Reddy, B. S. (2006). The epidemic of unrelieved chronic pain: the ethical, societal, and regulatory barriers facing opioid prescribing physicians. The Journal of legal medicine27(4), 427-442.

Furlan, A. D., Sandoval, J. A., Mailis-Gagnon, A., & Tunks, E. (2006). Opioids for chronic noncancer pain: a meta-analysis of effectiveness and side effects. Canadian Medical Association Journal174(11), 1589-1594.

Tang, N. K., & Crane, C. (2006). Suicidality in chronic pain: a review of the prevalence, risk factors and psychological links. Psychological medicine,36(05), 575-586.

Carise, D., Dugosh, K. L., McLellan, A. T., Camilleri, A., Woody, G. E., & Lynch, K. G. (2007). Prescription OxyContin abuse among patients entering addiction treatment. American Journal of Psychiatry.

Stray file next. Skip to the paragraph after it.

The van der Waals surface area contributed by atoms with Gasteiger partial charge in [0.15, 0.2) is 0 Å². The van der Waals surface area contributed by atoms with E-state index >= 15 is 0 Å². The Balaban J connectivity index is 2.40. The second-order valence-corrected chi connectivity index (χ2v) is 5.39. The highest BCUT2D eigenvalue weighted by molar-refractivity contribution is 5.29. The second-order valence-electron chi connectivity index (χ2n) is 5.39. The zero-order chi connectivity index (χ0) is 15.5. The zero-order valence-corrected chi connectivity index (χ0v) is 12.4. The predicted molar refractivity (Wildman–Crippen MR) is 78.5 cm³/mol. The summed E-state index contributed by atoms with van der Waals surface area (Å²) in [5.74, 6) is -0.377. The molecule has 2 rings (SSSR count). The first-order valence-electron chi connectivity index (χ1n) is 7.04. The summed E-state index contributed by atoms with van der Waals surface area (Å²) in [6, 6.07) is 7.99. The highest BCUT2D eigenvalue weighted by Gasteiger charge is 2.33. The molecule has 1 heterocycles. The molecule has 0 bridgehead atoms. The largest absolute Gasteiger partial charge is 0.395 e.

Weisner, C. M., Campbell, C. I., Ray, G. T., Saunders, K., Merrill, J. O., Banta-Green, C., ... & Von Korff, M. (2009). Trends in prescribed opioid therapy for non-cancer pain for individuals with prior substance use disorders. Pain145(3), 287-293.

Dworkin, R. H., O’connor, A. B., Backonja, M., Farrar, J. T., Finnerup, N. B., Jensen, T. S., ... & Portenoy, R. K. (2007). Pharmacologic management of neuropathic pain: evidence-based recommendations. Pain132(3), 237-251.

http://www.niaaa.nih.gov/alcohol-health/overview-alcohol-consumption/alcohol-facts-and-statistics

Turk, D. C., Swanson, K. S., & Gatchel, R. J. (2007). Predicting opioid misuse by chronic pain patients: a systematic review and literature synthesis. The Clinical journal of pain24(6), 497-508.